Kolme taloa – three housesand where no specific number is mentioned, the plural version of the partitive case is used talojaand in the possessive talon ovi talojen ovet In modern Romance languages, nouns and articles are declined according to number. Verbs are conjugated for number as well as person. French treats zero as using the singular number, not the plural. In its written form, French declines nouns for number. In speech, the majority of nouns are not declined for number; the typical plural suffix, -s or -es, is silent, no longer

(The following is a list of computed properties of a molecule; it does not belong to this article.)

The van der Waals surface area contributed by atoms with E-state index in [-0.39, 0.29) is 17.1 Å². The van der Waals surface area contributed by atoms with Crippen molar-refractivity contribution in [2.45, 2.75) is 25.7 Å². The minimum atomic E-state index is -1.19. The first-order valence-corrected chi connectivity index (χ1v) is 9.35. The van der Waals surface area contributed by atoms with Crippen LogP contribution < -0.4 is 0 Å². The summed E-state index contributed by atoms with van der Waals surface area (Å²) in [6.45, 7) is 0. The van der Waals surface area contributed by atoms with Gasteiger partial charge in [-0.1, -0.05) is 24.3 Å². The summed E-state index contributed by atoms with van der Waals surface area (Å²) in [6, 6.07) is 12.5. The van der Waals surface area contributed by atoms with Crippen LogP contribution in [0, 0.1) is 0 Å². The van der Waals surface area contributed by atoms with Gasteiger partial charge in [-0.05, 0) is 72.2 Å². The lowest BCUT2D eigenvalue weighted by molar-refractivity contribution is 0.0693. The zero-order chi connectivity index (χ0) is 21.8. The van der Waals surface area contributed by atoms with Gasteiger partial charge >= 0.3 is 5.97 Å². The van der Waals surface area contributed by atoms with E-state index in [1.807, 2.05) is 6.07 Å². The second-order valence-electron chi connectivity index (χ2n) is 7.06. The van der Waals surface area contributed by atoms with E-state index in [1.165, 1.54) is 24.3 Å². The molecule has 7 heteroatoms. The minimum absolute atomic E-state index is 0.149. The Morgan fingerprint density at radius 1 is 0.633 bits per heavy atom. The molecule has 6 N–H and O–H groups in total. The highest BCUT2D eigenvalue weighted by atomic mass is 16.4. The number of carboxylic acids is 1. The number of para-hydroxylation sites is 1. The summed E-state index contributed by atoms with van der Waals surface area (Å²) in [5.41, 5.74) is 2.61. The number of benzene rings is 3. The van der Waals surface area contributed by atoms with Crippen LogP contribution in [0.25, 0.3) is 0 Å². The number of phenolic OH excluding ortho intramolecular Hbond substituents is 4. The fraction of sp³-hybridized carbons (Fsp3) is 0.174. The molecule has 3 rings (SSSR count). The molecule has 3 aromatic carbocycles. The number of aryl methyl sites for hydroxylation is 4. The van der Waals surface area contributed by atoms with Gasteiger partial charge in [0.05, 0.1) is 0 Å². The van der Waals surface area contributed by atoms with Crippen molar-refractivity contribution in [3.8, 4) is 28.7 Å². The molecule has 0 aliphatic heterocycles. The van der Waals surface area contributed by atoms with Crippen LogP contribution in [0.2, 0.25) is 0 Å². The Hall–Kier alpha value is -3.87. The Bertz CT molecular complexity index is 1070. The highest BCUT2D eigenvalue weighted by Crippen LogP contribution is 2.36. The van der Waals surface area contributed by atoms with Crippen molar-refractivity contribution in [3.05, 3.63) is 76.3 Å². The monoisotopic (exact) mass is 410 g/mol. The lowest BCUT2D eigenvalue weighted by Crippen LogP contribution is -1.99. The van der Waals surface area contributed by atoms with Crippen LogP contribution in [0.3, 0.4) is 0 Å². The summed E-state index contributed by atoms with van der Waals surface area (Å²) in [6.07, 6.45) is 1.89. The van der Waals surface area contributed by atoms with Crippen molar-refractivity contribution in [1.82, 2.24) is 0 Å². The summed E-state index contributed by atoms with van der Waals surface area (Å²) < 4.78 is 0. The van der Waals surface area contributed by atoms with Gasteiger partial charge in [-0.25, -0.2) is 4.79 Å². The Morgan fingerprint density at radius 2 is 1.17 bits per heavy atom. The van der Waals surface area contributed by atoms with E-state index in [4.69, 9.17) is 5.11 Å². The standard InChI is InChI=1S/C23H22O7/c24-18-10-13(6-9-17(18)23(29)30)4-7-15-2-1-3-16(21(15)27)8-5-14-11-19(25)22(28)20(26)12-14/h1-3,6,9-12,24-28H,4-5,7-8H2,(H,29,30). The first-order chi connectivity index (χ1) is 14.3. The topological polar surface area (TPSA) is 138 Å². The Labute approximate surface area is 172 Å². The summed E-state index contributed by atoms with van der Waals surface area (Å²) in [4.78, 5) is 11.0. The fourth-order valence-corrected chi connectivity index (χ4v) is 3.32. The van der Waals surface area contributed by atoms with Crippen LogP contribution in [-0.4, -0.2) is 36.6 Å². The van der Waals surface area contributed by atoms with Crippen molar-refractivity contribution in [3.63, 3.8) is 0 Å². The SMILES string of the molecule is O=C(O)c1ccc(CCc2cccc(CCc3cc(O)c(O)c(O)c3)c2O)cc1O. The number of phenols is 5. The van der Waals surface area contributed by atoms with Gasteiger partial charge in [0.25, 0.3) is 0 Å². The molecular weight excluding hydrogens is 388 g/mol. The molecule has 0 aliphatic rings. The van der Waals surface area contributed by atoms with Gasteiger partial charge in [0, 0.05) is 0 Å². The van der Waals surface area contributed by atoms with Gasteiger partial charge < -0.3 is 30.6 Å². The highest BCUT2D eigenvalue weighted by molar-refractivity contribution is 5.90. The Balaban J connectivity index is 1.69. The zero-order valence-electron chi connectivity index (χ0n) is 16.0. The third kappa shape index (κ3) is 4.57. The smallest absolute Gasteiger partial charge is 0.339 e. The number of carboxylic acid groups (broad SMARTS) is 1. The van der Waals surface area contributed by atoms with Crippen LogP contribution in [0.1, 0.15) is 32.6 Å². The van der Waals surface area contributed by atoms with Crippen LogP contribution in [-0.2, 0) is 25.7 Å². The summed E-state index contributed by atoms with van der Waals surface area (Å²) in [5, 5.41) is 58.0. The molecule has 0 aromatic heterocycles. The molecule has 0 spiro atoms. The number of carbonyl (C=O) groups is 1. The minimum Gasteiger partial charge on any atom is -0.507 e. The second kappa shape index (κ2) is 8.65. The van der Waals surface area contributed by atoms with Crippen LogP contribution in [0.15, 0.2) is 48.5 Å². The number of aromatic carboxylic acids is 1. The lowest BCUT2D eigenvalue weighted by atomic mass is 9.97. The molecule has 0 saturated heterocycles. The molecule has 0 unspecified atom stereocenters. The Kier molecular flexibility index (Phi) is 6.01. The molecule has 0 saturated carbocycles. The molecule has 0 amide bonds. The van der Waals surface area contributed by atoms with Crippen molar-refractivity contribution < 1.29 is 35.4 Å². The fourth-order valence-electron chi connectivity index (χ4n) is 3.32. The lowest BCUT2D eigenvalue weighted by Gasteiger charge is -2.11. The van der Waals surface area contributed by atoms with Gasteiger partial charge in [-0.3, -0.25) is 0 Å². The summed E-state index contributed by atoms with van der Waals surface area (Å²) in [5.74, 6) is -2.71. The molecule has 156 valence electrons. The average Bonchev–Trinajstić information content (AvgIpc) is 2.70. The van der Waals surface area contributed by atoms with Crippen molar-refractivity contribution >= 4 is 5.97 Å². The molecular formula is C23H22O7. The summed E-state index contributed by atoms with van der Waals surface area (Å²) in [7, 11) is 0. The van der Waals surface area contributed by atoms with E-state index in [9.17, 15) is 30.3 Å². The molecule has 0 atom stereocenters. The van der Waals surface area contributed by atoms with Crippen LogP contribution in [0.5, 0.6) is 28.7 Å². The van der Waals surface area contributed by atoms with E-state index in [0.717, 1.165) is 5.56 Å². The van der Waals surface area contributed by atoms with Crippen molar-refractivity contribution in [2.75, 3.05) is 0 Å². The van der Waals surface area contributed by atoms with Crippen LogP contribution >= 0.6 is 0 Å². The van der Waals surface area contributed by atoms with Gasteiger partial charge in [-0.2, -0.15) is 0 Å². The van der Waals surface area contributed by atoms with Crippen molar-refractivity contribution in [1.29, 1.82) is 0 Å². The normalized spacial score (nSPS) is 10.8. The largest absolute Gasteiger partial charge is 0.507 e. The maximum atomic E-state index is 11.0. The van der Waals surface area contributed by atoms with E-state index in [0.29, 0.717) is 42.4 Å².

Colleen Martin, known professionally as Lady Starlight, is an American DJ and musical performer. Based in New York City's Lower East Side, she is best known for her numerous collaborations with Lady Gaga. Starlight released her debut extended play, Untitled, in 2017; the following year, she released her second extended play, Which One of Us Is Me?. Besides her own performances, she sometimes performs with Surgeon. Lady Starlight was born Colleen Martin on December 23, 1975, was raised in upstate New York, she moved to New York City in 2001, at the age of 26. Lady Starlight is best known in relation to Lady Gaga, having met the performer during a Manhattan party; the two became good friends and Starlight helped Gaga in making the "elaborate onstage costumes" for which she is now known. The two hosted a weekly party entitled New York Street Revival and Trash Dance, in which they performed songs from the 1970s and 1980s, their "outrageous performances" included lighting hairspray cans on fire and go-go dancing.